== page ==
“I think the other thing that hasn’t been mentioned, at least today, is the public safety benefit, you know, saving that neighborhood from the blight that’s there and also the toxic issues that you’ve eliminated,” said Phillips. And the endorsement of the borough – they’re the closest government to it. And they’ve fully endorsed this. In fact, they went to the school board meeting on your behalf, unsolicited.”

Phillips added that while the county is receiving $500 in taxes annually from that property now, it would increase to about $20,000 seven years down the road. 

Litz corrected Phillips, saying the county would receive $922.50 per year if the LERTA is approved, to which DeCicco replied that Litz is correct. DeCicco said the tax doubling to that figure is fully attributable to the increase in the property’s land value. 

“I guess if you never showed up on our doorstep, we’d (still) be getting $500,” replied Phillips to DeCicco, prior to calling for a vote. 

When Phillips called for a motion to approve the project, Kuhn approved the motion but Litz refused to second it. Phillips seconded the motion and the vote was then 2-1 to approve the LERTA for 10 years.

In other county business, the commissioners voted unanimously to:

  • Award a contract for the new 911 center communications tower in the amount of $74,487 to Daley Tower Service of Louisiana. The other bid was from Sabre Industries of Texas in the amount of $119,101.
  • Approve a funding request from the Lebanon Coalition on Homelessness to conduct a homeless study throughout the county in the amount of $45,000, which is 75 percent of the overall project cost. Lebanon city is slated to pay the remaining 25 percent of the cost, or $15,000. The project was awarded to Ohio-based Bowen National Research with a projected completion date eight months from the time the contract is signed.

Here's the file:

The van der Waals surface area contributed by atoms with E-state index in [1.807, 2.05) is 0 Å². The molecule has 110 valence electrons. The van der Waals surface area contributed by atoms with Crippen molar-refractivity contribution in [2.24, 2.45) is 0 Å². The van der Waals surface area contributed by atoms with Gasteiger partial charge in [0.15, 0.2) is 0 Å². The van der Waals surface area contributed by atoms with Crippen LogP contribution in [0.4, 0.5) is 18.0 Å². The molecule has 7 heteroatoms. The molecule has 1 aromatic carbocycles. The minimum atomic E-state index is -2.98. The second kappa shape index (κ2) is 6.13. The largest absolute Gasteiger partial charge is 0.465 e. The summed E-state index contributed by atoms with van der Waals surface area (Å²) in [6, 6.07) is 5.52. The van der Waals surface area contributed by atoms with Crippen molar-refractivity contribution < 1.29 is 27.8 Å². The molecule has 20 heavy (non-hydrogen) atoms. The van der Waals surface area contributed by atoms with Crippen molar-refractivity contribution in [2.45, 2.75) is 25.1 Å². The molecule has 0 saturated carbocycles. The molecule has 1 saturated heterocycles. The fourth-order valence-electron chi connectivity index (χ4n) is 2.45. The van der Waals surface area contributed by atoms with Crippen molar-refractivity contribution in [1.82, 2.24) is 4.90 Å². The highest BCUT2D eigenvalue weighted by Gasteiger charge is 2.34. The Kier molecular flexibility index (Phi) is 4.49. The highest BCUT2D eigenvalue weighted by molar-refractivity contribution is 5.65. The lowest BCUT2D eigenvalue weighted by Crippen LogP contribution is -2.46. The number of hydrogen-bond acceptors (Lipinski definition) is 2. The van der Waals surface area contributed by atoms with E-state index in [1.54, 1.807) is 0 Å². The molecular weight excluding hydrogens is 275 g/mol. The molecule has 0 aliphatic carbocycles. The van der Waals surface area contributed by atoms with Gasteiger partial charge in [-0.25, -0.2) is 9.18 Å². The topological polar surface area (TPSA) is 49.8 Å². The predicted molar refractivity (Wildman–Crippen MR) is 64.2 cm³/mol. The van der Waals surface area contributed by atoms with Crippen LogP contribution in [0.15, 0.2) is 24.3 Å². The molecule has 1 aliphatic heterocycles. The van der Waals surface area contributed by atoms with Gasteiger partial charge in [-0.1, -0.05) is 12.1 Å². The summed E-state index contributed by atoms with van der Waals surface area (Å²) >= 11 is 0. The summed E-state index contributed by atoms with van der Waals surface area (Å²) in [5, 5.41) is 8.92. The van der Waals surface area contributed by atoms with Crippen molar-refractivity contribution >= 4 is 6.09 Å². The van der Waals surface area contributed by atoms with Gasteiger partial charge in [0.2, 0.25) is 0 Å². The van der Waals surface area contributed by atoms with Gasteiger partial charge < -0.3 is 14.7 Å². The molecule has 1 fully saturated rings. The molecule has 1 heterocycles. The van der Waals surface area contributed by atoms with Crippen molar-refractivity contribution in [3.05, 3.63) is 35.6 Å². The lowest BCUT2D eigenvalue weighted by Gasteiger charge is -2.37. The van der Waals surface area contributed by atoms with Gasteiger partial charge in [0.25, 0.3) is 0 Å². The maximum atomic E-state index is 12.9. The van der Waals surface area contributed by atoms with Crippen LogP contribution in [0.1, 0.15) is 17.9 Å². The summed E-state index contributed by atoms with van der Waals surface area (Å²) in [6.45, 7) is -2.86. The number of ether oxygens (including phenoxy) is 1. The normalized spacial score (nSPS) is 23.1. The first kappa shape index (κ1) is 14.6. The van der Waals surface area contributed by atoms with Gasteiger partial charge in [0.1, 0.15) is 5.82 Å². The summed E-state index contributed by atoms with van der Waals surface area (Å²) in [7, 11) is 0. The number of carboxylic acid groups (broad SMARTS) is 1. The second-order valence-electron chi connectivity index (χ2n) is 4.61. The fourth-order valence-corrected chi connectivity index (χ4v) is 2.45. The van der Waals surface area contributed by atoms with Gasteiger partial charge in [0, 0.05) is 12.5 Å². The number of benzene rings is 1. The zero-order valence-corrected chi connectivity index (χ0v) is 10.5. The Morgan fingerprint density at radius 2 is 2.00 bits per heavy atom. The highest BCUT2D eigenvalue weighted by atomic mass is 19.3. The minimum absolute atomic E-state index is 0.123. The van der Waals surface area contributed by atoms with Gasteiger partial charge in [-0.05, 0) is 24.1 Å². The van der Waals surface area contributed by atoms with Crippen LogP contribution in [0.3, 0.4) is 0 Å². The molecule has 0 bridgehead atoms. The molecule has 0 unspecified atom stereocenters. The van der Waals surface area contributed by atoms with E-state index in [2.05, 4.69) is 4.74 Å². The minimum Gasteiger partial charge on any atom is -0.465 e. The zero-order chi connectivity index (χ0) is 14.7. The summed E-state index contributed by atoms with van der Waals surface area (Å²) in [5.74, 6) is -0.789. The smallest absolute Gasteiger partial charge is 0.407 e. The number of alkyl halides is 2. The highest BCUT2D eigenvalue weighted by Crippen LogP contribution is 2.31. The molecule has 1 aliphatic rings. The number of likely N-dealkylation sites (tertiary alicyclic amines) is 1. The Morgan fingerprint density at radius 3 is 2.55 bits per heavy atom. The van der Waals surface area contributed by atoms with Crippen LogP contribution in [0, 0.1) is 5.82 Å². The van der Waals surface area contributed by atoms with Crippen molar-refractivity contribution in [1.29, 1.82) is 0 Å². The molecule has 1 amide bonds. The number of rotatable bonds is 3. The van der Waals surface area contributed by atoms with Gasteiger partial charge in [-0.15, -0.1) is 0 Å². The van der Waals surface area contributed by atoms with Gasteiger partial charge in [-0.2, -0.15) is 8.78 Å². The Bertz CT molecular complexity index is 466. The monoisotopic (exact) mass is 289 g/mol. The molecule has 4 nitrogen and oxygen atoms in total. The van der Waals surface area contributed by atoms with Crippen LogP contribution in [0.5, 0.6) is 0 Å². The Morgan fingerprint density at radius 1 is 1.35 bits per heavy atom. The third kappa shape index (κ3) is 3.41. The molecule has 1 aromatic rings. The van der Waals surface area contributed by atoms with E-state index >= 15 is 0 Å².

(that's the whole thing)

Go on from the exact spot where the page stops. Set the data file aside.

• Renew the Medical Director Service Agreement with UPMC Primary Care, Fredericksburg, for the Renova Center in the amount of $1,090 a month for Dr. Shelby Morgan. The renewal is retroactive to July 1.
  • Give permission to add Mayor Sherry Capello, Amanda Hitz and Susan Wright to the administering board of Lebanon County Community Action Partnership. Each position is for a three-year term, expiring at the end of December 2025.
  • Provide a proclamation recognizing Chris Smith for 30 years of service with various local community service organizations that work to empower children.
  • Authorize a one-time payment of $4,000 to county correctional officer Jonathan Bell for 40 years of service, effective Sept. 8. Phillips said he believes this is a county record for longevity. 
  • Sign an agreement with Chocolate Workers 464, who represent the telecommunicators in the Department of Emergency Services, to memorialize their collective understanding to temporarily adjust the training model and compensation under Article 5 of the collective bargaining agreement. The agreement will remain in effect until 24 of the 28 full-time positions are at least two board certified and there are enough available communications training officers to continue to train new employees and existing staff.
  • Grant real estate tax exemptions for two fully disabled veterans.     
  • Approve the minutes of its Aug 18 meeting, the treasurer’s report as presented and various personnel transactions.       

Following his presentation of the cell tower bids, Lebanon County Department of Emergency Services director Bob Dowd highlighted the drought watch that was issued Wednesday for 36 of Pennsylvania’s 67 counties, including Lebanon County. 

The Department of Environmental Protection notice asks residents to conserve water given the lack of rainfall in much of the eastern part of the state. Dowd said he wants to raise public awareness about the need to conserve water during this extended dry period.

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James Mentzer is a freelance writer whose published works include the books Pennsylvania Manufacturing: Alive and Well; Bucks County: A Snapshot in Time; United States Merchant Marine Academy: In Service to the Nation 1943-2018; A Century of Excellence: Spring Brook Country Club 1921-2021; Lancaster...